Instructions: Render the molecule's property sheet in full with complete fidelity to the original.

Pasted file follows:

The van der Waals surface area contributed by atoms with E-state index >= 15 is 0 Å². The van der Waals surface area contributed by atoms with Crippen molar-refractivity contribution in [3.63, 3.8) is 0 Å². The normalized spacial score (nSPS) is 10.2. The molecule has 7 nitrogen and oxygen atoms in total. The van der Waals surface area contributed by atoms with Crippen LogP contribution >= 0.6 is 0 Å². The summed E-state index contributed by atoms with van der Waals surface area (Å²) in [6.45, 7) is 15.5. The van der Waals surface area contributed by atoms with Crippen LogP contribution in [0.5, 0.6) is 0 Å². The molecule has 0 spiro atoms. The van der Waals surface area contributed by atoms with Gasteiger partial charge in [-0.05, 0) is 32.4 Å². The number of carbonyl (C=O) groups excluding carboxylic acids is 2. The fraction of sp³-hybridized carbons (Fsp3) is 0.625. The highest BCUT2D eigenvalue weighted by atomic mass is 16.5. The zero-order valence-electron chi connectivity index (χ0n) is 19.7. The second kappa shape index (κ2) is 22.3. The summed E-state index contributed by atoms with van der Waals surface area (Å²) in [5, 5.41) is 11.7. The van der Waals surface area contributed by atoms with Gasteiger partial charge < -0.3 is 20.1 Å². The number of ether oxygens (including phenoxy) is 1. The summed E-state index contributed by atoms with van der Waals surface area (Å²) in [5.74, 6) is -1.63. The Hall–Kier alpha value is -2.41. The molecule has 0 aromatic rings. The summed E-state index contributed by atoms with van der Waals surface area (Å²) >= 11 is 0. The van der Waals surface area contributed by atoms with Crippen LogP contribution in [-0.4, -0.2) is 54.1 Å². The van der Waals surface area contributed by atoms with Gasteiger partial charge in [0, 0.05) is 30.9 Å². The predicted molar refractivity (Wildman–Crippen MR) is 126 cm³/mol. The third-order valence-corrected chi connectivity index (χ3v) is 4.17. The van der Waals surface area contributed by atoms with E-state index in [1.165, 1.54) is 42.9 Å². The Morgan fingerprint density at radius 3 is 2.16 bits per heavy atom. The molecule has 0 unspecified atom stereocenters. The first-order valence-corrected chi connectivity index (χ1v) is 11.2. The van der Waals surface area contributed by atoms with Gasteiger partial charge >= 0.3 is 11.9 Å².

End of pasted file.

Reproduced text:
The van der Waals surface area contributed by atoms with E-state index >= 15 is 0 Å². The van der Waals surface area contributed by atoms with Crippen molar-refractivity contribution in [3.63, 3.8) is 0 Å². The normalized spacial score (nSPS) is 10.2. The molecule has 7 nitrogen and oxygen atoms in total. The van der Waals surface area contributed by atoms with Crippen LogP contribution >= 0.6 is 0 Å². The summed E-state index contributed by atoms with van der Waals surface area (Å²) in [6.45, 7) is 15.5. The van der Waals surface area contributed by atoms with Crippen LogP contribution in [0.5, 0.6) is 0 Å². The molecule has 0 spiro atoms. The van der Waals surface area contributed by atoms with Gasteiger partial charge in [-0.05, 0) is 32.4 Å². The number of carbonyl (C=O) groups excluding carboxylic acids is 2. The fraction of sp³-hybridized carbons (Fsp3) is 0.625. The highest BCUT2D eigenvalue weighted by atomic mass is 16.5. The zero-order valence-electron chi connectivity index (χ0n) is 19.7. The second kappa shape index (κ2) is 22.3. The summed E-state index contributed by atoms with van der Waals surface area (Å²) in [5, 5.41) is 11.7. The van der Waals surface area contributed by atoms with Gasteiger partial charge < -0.3 is 20.1 Å². The number of ether oxygens (including phenoxy) is 1. The summed E-state index contributed by atoms with van der Waals surface area (Å²) in [5.74, 6) is -1.63. The Hall–Kier alpha value is -2.41. The molecule has 0 aromatic rings. The summed E-state index contributed by atoms with van der Waals surface area (Å²) >= 11 is 0. The van der Waals surface area contributed by atoms with Crippen LogP contribution in [-0.4, -0.2) is 54.1 Å². The van der Waals surface area contributed by atoms with Gasteiger partial charge in [0, 0.05) is 30.9 Å². The predicted molar refractivity (Wildman–Crippen MR) is 126 cm³/mol. The third-order valence-corrected chi connectivity index (χ3v) is 4.17. The van der Waals surface area contributed by atoms with E-state index in [1.165, 1.54) is 42.9 Å². The Morgan fingerprint density at radius 3 is 2.16 bits per heavy atom. The molecule has 0 unspecified atom stereocenters. The first-order valence-corrected chi connectivity index (χ1v) is 11.2. The van der Waals surface area contributed by atoms with Gasteiger partial charge >= 0.3 is 11.9 Å².